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Analyzing and Checking Gases – NACD Journal 3rd Quarter, 2005

You know the feeling of pleasure that comes when you fin over a low silty clay bottom, look back and it’s as clean as a whistle. That moment when everything falls into place during a cave dive, the little inward grin of satisfaction that comes after you lay in that “perfect” jump reel, the post-dive buzz after visiting somewhere you haven’t been before. These, at least to me, are some of the more important of the various reasons that motivate me to cave dive, apart from the fact that it’s just plain fun!

I’ll always remember swimming Peacock 3 for the first time, gliding over the “sand slide restriction”, marveling at the darkness of the walls, the organic growth hanging from the ceiling, jump lines appearing out of nowhere, a dive very different from the clear waters of Ginnie but definitely one of the better dives I’ve done in my short cave diving career. It was awesome to finally take the jump over to Hendley’s Castle and drop down, gently scull through the bedding plane at 130 feet or so. I remember my Nitek He beeping as I crossed over the 1.4 ppO2 threshold so, as my buddy and I had discussed previously, we turned around at the end of the bedding plane and headed back up. The drop after the bedding plane looked incredibly tempting but we didn’t have the mix for it, after all the cave will still be there tomorrow, the next week and long after we have all moved on. A couple of weeks ago I was hovering above and looking into “The Pit” at D2 and literally felt my jaw drop at the clarity of the water. It was an indescribable feeling to be surrounded by such wondrous formations, to be completely overwhelmed by the prettiness of such a cool tunnel dropping out of sight at the very bottom of such a massive cave. We were well above thirds but due to the limitations of our END (Equivalent Narcotic Depth) the guide and I decided (as per our pre dive plan) to leave it for another day. The point here is that while we all work our way up to, and enjoy doing these types of dives, one must always be aware of the limitations of what one is breathing. There is no place for complacency and self satisfaction in cave diving and this is even more pronounced when it comes to our breathing mixes.

Working as a professional gas blender, (okay, okay being a tank monkey!!) I talk to a lot of cave divers with varying skill and experience levels and one of the more common questions I get asked is “What are you blowing today?” Even though I know we have our usual 32% on tap, I always give my standard answer “Oh I don’t know, I guess somewhere between 21% and 40%”. The reason I say this is I want people to check their gas, I see too many people fill out our gas log and “presume” we’re giving them 32%. I’ve also been asked “What’s the MOD (Maximum Operating Depth) of 32%?” One time I told a gentleman “198 feet” and he wrote it down in my log book!! Needless to say we had a little chat about MODs…..

People, I work at the gas station and I always check my Nitrox percentage every time I fill my tanks, whether they’re back gas, stage bottles or deco bottles.  A good cave dive begins with good planning and if you don’t know what’s in your tanks how can you plan your dive? I’ve shown up at a deep site and watched someone swear they had 32% as their deco gas, but after analyzing it, due to some insistence on a friend’s part, it turned out to be 42%! Considering that it’s an accepted practice during decompression to get on our deco gas with our ppO2 at 1.6, if you work through the math, 42% at 130 ft gives one a ppO2 of 2.1! Maybe you’re comfy with that, but I’m definitely not….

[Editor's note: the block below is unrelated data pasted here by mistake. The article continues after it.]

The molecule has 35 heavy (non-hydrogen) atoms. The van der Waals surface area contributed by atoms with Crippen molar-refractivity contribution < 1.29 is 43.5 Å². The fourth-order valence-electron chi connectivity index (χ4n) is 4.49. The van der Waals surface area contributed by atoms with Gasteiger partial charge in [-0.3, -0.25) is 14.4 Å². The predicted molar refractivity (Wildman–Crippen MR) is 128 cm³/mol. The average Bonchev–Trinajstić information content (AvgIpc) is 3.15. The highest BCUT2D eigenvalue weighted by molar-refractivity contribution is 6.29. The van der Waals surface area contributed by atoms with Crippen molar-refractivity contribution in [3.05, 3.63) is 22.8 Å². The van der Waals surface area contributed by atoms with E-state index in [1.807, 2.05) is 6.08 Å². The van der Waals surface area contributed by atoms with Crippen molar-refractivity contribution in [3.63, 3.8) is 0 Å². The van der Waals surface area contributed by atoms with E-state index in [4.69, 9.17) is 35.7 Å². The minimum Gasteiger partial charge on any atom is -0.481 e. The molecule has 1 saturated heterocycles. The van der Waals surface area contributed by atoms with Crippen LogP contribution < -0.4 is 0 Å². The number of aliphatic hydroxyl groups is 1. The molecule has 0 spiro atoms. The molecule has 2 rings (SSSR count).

Anyways, here’s a quick refresher for those who’ve forgotten…..MOD = ((Desired PPo2/Fo2) – 1) x 34 (or 33 in salt water) as in ((1.4/.32) -1) x 34 = 114. Got it? If not, swing by my shop and I’ll explain it better. While we’re on the subject, we all know cave diving’s an expensive sport, so please take the time to drop the $25 to $1000 that it takes to buy/build your own gas analyzer. This is just my opinion, but if you’re diving nitrox you really should own a nitrox analyzer, and if you’re diving trimix you should invest in a helium analyzer, and the key here is to know how to use and calibrate it. How many people reading this know that if you calibrate your sensor on a hot muggy North Florida summer day (90deg/80%humidity) and are not using an air bottle, you will want to calibrate your O2 to 20.1% instead of 20.9%? I constantly try and explain this to people as they wave our shop analyzer around in the air. Think about this for a moment, would you cave dive without a safety reel? Would you let someone else check your valves in water? Would you want me to tell you what kind of gas you’re diving today? Do you trust the tank monkey with your life?

I don’t mean to go on about this, but it’s very basic stuff that should have been covered in your cave and gas courses. Sure we all get a little bit lazy at times, but knowing your gas percentage and how to analyze it is extremely critical stuff. For example, on a recent dual fatality, the divers involved had an END of over 150 ft, which had to only compound whatever problems they were already trying to deal with. Well, thanks for taking the time to read my viewpoint, please make sure you know what gas you’re diving and hopefully I won’t have to keep re-calibrating our shop analyzer all the time!! Anyways, as always try to slow down and think a little bit before you act, keep your cave diving safe and please take good care of our underwater cathedrals.

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